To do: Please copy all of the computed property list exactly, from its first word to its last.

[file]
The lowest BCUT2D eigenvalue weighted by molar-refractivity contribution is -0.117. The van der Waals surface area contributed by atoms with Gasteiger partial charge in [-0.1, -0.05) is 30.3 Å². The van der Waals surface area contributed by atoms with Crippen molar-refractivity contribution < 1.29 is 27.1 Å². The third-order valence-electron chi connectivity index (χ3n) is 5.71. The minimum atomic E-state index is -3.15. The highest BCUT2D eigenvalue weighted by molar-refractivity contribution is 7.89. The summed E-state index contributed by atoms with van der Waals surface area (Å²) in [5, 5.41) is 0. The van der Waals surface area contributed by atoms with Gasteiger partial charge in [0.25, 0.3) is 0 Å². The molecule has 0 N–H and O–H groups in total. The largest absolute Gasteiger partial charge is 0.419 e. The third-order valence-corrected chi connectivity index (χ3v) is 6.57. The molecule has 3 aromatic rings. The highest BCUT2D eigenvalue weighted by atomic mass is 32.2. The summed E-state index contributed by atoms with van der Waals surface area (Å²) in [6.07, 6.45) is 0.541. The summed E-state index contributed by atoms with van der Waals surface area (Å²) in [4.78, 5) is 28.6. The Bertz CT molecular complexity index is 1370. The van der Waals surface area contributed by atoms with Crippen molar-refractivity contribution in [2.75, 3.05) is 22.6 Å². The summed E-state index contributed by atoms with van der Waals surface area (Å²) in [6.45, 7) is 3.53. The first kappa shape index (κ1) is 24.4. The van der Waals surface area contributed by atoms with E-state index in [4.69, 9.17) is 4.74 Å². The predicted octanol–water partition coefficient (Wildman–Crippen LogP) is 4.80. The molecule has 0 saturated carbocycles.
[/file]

The lowest BCUT2D eigenvalue weighted by molar-refractivity contribution is -0.117. The van der Waals surface area contributed by atoms with Gasteiger partial charge in [-0.1, -0.05) is 30.3 Å². The van der Waals surface area contributed by atoms with Crippen molar-refractivity contribution < 1.29 is 27.1 Å². The third-order valence-electron chi connectivity index (χ3n) is 5.71. The minimum atomic E-state index is -3.15. The highest BCUT2D eigenvalue weighted by molar-refractivity contribution is 7.89. The summed E-state index contributed by atoms with van der Waals surface area (Å²) in [5, 5.41) is 0. The van der Waals surface area contributed by atoms with Gasteiger partial charge in [0.25, 0.3) is 0 Å². The molecule has 0 N–H and O–H groups in total. The largest absolute Gasteiger partial charge is 0.419 e. The third-order valence-corrected chi connectivity index (χ3v) is 6.57. The molecule has 3 aromatic rings. The highest BCUT2D eigenvalue weighted by atomic mass is 32.2. The summed E-state index contributed by atoms with van der Waals surface area (Å²) in [6.07, 6.45) is 0.541. The summed E-state index contributed by atoms with van der Waals surface area (Å²) in [4.78, 5) is 28.6. The Bertz CT molecular complexity index is 1370. The van der Waals surface area contributed by atoms with Crippen molar-refractivity contribution in [2.75, 3.05) is 22.6 Å². The summed E-state index contributed by atoms with van der Waals surface area (Å²) in [6.45, 7) is 3.53. The first kappa shape index (κ1) is 24.4. The van der Waals surface area contributed by atoms with E-state index in [4.69, 9.17) is 4.74 Å². The predicted octanol–water partition coefficient (Wildman–Crippen LogP) is 4.80. The molecule has 0 saturated carbocycles.